A statement from organizations working on the protection of civilians in conflict calling on the United States to immediately end sanctions against senior personnel at the International Criminal CourtSeptember 21, 2020
We the undersigned, representing human rights and humanitarian non-governmental organizations working on the protection of civilians in conflict, write in opposition to United States sanctions against named senior personnel within the International Criminal Court (ICC).
We call on President Trump to revoke these harmful sanctions immediately and to rescind Executive Order 13928 on “Blocking Property of Certain Persons Associated with the International Criminal Court.” We also call on the Presidential campaigns of both major parties to publicly commit to reversing this harmful Executive Order. The United States should support the rule of law rather than punish those seeking to provide redress to victims of harm.
The ICC exists as a court of last resort to hold government officials and other powerful actors accountable when domestic courts are unable or unwilling to prosecute the most serious international crimes. The Court has secured successful prosecutions for war crimes and crimes against humanity. The primary beneficiaries are the many civilian victims who can secure no justice elsewhere and the communities subject to cycles of violence fueled by impunity. They include many victims and survivors of violence for whom the United States has been a strong, vocal advocate for justice and accountability.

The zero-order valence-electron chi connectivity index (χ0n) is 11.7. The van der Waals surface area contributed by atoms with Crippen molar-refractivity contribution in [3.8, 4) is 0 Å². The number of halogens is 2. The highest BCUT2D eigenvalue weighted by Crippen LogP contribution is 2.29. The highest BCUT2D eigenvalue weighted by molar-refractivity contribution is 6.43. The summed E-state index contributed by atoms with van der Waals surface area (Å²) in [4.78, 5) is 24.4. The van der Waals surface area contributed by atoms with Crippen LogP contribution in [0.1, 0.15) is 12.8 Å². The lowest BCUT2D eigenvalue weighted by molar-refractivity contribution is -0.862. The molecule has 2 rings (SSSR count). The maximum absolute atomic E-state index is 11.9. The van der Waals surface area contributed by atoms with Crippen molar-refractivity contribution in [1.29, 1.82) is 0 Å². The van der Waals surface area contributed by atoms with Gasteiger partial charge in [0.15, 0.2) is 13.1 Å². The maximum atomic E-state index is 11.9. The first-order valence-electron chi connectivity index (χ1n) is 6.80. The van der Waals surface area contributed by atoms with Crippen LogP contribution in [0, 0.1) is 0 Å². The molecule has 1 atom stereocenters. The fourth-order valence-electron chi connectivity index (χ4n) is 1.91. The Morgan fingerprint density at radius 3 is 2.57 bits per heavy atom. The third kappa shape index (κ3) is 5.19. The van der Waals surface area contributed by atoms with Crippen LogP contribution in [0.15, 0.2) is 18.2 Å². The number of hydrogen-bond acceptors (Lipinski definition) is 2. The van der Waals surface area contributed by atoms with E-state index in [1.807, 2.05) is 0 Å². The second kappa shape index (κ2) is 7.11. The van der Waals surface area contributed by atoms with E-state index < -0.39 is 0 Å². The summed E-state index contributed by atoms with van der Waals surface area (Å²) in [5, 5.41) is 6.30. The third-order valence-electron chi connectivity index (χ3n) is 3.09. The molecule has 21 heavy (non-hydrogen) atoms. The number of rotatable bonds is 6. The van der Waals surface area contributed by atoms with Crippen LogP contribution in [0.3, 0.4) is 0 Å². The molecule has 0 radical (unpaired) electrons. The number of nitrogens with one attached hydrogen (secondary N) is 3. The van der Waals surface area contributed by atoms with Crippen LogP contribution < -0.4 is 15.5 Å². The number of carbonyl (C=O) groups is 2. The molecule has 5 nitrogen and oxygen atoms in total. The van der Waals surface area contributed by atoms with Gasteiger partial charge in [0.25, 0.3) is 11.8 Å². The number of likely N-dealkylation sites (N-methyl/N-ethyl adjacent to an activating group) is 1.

We understand that the United States takes issue with some of the ICC’s jurisprudence and assertions of jurisdiction. However, we believe that concerted diplomatic efforts and engagement with the ICC will enhance its effectiveness more than punishing individuals who have dedicated their careers to delivering justice to victims of egregious crimes.
As condemnatory statements from close U.S. allies make clear, the United States has lost significant international standing through these sanctions, which have undermined the international rule of law and provided succour to war criminals seeking to evade justice.
The United States should recommit to an independent and credible domestic process of investigating and holding to account U.S. citizens for alleged abuses, free from executive interference and consistent with U.S. and international law. That is the best way to ensure that U.S. service members are afforded due process of law in a domestic forum for any alleged wrongdoing and that the U.S. is recognized as a leader in the pursuit of global justice and accountability.